Because λέγω uses second aorist forms, the aorist and imperfect use the same endings. There can be no confusion between the second aorist and imperfect forms, though, because they use different stems.

(Second) Aorist


1st Person



2nd Person



3rd Person



1st Person



2nd Person



3rd Person



Exercise One: Recognizing Imperfect Active Indicative Forms

Click here to practice recognizing imperfect active indicative verb forms.


Although this lesson has focussed on the imperfect active indicative verb forms, the following vocabulary list focusses on first declension nouns. Rather than learn new verbs here, you should review the ones you have already studied (mostly in lessons 9 & 12).

Once you learn the following sixteen words, you will know all of the first declension nouns that appear fifty times or more in the New Testament. These same nouns appear frequently in other Hellenistic Greek literature as well.


ἀγάπη, -ης, ἡ

love, loving concern; fellowship meal


ἁμαρτία, -ας, ἡ

sin; sin offering


ἀρχή, -ής, ἡ

beginning, authority
Contrast ἐξουσία, -ας, ἡ


γῆ, -ῆς, ἡ

earth, dirt, land


γραφή, -ής, ἡ

writing, written message, written document, scripture


διαθήκη, -ης, ἡ

covenant, pact, agreement


εἰρήνη, -ης, ἡ



ἐντολή, -ής, ἡ

commandment, order (that which is commanded)


ἐξουσία, -ας, ἡ

authority, power
Contrast ἀρχή, -ής, ἡ


ἡμέρα, -ας, ἡ

day, lifetime, time period


οἱκία, -ας, ἡ

house, household


ὅς, ἥ, ὅ

who, whom, which, that


σοφία, -ας, ἡ

wisdom, insight, intelligence, skill


συναγωγή, -ής, ἡ

gathering, synagogue


φωνή, -ής, ἡ

sound, voice


χαρά, -άς, ἡ

joy, gladness; reason for joy

Exercise Two: First Declension Noun Practice

Practice recognizing the case forms of the words presented in the vocabulary list for this lesson.

Reading and Translation

1. ἐδίδασκεν αὐτούς

He was teaching them (Mark 2:13)

2. καὶ ἐδίδασκεν αὐτοὺς ἐν παραβολαῖς πολλά [πολλά = much, many things]

And he was teaching them many things in parables (Mark 4:2)

3. καὶ ἤκουον οἱ μαθηταὶ αὐτοῦ.

And his disciples were listening (Mark 11:14)
And the disciples were listening to him

The word ἤκουον could be either 1st singular or 3rd plural aorist active indicative of ἀκούω. The broader context of Mark 11 makes it clear that it is 3rd plural.

Since the object of ἀκούω may be given in either the accusative or the genitive case, the function of the word αὐτοῦ (genitive singular) is ambiguous in this sentence. It could modify οἱ μαθηταὶ (“his disciples”), or it could be the object of ἤκουον. In that case, the sentence would be translated: “And the disciples were listening to him,” or “And the disciples heard him.”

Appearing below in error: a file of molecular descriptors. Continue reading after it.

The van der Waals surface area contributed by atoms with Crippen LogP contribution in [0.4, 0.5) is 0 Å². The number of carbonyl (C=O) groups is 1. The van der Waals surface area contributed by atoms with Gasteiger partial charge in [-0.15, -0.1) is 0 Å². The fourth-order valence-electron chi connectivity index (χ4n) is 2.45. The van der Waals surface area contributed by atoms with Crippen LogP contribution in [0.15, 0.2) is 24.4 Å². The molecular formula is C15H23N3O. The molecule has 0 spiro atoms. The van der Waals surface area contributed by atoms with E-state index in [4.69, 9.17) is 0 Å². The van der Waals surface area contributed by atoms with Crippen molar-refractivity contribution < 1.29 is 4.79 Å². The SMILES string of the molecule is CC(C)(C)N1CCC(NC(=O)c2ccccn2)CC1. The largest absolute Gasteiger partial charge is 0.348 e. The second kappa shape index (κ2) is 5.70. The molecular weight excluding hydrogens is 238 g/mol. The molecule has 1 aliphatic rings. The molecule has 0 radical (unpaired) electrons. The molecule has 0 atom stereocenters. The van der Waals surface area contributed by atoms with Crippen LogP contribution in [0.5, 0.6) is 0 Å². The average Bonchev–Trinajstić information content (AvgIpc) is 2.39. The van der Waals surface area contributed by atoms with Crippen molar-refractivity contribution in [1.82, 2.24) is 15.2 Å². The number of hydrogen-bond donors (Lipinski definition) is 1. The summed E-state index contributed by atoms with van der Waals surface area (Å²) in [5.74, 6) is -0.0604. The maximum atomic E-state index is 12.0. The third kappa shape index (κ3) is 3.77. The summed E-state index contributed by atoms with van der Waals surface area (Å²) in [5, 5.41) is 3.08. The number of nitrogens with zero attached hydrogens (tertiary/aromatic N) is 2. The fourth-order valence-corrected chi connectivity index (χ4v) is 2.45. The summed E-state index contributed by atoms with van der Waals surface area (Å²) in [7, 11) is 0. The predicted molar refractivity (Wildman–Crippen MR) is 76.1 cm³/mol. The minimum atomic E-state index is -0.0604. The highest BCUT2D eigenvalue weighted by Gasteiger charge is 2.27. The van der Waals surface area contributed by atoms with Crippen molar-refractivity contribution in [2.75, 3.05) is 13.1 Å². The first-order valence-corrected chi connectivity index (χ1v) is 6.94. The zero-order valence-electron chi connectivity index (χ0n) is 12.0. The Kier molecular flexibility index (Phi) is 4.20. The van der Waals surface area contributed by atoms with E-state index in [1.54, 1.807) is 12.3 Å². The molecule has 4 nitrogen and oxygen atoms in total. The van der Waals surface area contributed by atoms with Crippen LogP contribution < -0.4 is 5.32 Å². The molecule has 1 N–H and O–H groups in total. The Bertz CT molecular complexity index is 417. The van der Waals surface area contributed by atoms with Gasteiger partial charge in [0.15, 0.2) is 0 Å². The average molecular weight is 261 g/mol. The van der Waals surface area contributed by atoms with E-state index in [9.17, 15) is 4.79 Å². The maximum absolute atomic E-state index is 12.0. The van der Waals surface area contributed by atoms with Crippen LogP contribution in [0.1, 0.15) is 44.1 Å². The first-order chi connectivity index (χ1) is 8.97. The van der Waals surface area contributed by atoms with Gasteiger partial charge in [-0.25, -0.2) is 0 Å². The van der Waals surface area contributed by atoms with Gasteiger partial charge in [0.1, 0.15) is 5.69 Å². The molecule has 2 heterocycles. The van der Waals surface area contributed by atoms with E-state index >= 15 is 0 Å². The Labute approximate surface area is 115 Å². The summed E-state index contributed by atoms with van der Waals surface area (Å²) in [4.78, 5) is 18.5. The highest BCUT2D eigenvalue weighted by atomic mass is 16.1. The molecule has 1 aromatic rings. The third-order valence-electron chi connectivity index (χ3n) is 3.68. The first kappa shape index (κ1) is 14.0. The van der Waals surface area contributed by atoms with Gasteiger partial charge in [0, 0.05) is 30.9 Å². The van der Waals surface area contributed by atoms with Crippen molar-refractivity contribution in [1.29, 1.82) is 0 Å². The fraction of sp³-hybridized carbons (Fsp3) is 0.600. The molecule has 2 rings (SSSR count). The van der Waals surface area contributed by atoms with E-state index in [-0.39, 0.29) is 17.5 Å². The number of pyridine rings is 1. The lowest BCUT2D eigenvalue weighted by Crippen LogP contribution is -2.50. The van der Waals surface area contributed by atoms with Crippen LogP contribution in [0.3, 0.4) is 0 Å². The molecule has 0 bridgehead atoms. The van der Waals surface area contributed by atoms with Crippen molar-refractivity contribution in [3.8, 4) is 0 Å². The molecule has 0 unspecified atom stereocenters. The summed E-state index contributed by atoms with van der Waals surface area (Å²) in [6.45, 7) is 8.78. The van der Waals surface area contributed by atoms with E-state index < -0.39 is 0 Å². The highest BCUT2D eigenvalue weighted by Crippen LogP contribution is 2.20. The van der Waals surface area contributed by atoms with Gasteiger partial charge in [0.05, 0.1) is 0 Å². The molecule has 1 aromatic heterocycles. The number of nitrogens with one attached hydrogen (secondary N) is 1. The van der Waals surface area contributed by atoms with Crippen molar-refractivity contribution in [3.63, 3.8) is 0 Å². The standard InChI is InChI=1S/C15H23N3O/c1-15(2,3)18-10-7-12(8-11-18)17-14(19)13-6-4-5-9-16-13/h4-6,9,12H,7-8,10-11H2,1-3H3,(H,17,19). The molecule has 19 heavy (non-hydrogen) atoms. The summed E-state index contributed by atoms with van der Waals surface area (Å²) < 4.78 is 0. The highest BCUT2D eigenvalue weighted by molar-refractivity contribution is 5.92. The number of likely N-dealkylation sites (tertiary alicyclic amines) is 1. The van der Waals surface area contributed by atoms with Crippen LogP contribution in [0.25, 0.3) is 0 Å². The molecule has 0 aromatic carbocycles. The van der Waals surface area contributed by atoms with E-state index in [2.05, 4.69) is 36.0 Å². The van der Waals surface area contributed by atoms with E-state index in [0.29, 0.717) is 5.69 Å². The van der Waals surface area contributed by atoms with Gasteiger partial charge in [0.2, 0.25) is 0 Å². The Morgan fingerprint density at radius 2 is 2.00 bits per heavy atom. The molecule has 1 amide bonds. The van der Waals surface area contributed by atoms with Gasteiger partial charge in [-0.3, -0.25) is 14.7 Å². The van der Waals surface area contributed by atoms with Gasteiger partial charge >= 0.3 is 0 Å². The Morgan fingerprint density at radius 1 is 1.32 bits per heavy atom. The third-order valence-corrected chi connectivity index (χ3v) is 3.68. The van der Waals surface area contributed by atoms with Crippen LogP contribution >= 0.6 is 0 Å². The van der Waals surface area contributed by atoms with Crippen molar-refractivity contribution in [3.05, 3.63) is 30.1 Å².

4. καὶ ἐδίδασκεν καὶ ἔλεγεν αὐτοῖς

And he was teaching and saying to them: . . .

5. [Guess at the meaning of οἱ Φαρισαῖοι in the following sentence.]

οἱ Φαρισαῖοι ἔλεγον τοῖς μαθηταῖς

The Pharisees were talking to the disciples (Matthew 9:11)

6. [καταγελάω = I laugh]

κατεγέλων αὐτοῦ

They were laughing at him (Matthew 9:24).

While we frequently translate genitive case forms using "of" or "from," it is clear that αὐτοῦ is the object of κατελέγων ("They were laughing") in this sentence. In English we do not say "laughing of him" or "laughing from him." We saw "laughing at him." I have translated αὐτοῦ as "at him" to make its function in the sentence clear. Check your favorite translation of the Bible, and you will see that this is standard.

7. [πρός + an accusative case form = to, toward]

ἤγαγον αὐτοὺς πρὸς αὐτόν

They were bringing them to him
They brought them to him (Luke 4:40)

This same set of words could mean, "I brought them to him," but the context of Luke 4:40 indicates that ἤγαγον is 3rd plural, not 1st singular.

8. [τίλλω = I pluck, I pick; Translate τοὺς στάχυας "the heads of grain"]

καὶ ἔτιλλον οἱ μαθηταὶ αὐτοῦ καὶ ἤσθιον τοὺς στάχυας

And the disciples were picking and eating the heads of grain (Luke 6:1)

9. [ὁ αὐτός = the same]

τὰ αὐτὰ ἐποίουν

They were doing the same things
They used to do the same things
They used to act the same way

While the form of τὰ αὐτὰ could be either nominative or accusative neuter plural, it functions here as the object of the verb ἐποίουν. That is, it functions as accusative.

10. [γάρ = for; The little Greek word γάρ never appears as the first word of a phrase, but the English word "for" must be the first word of the phrase in which it appears.]

τὰ αὐτὰ γὰρ ἐποίουν τοῖς προφήταις

For they used to do the same things to the prophets

Words like γάρ, that never appear as the first word in their phrase, are called postpositive. There was a small group of such words in Hellenistic Greek. You will learn others in the lessons that follow.

11. [πατήρ = father, ancestor; This noun is third declension. You have not studied third declension nouns yet, so use the article (οἱ) in the sentence below to determine what case, gender, and number πατήρ has.]

οἱ πατέρες αὐτῶν

Their fathers
Their ancestors

κατὰ τὰ αὐτὰ = in the same way, according to the same principle

12. κατὰ τὰ αὐτὰ γὰρ ἐποίουν τοῖς προφήταις οἱ πατέρες αὐτῶν

For their ancestors acted the same way toward the prophets (Luke 6:23).
For their fathers used to do the same things to the prophets

13. αὐτὴ ἀπέθνῃσκεν

She was dying (Luke 8:42)

14. [τις = a certain one; Ἰερουσαλήμ and Ἰεριχώ are names of cities. Can you guess which cities?]

ἄνθρωπός τις κατέβαινεν ἀπὸ Ἰερουσαλὴμ εἰς Ἰεριχώ

A certain man was going down from Jerusalem to Jericho (Luke 10:30)

15. [ταῦτα = these, these things]

Ἰησοῦν. . . ταῦτα ἐποίει ἐν σαββάτῳ.

Jesus. . . was doing these things on the Sabbath (John 5:16)

Vocabulary Practice Quiz

Click here to take a practice quiz on the new vocabulary presented in this lesson.

Choose an earlier lesson to review vocabulary: lessons 9 & 12.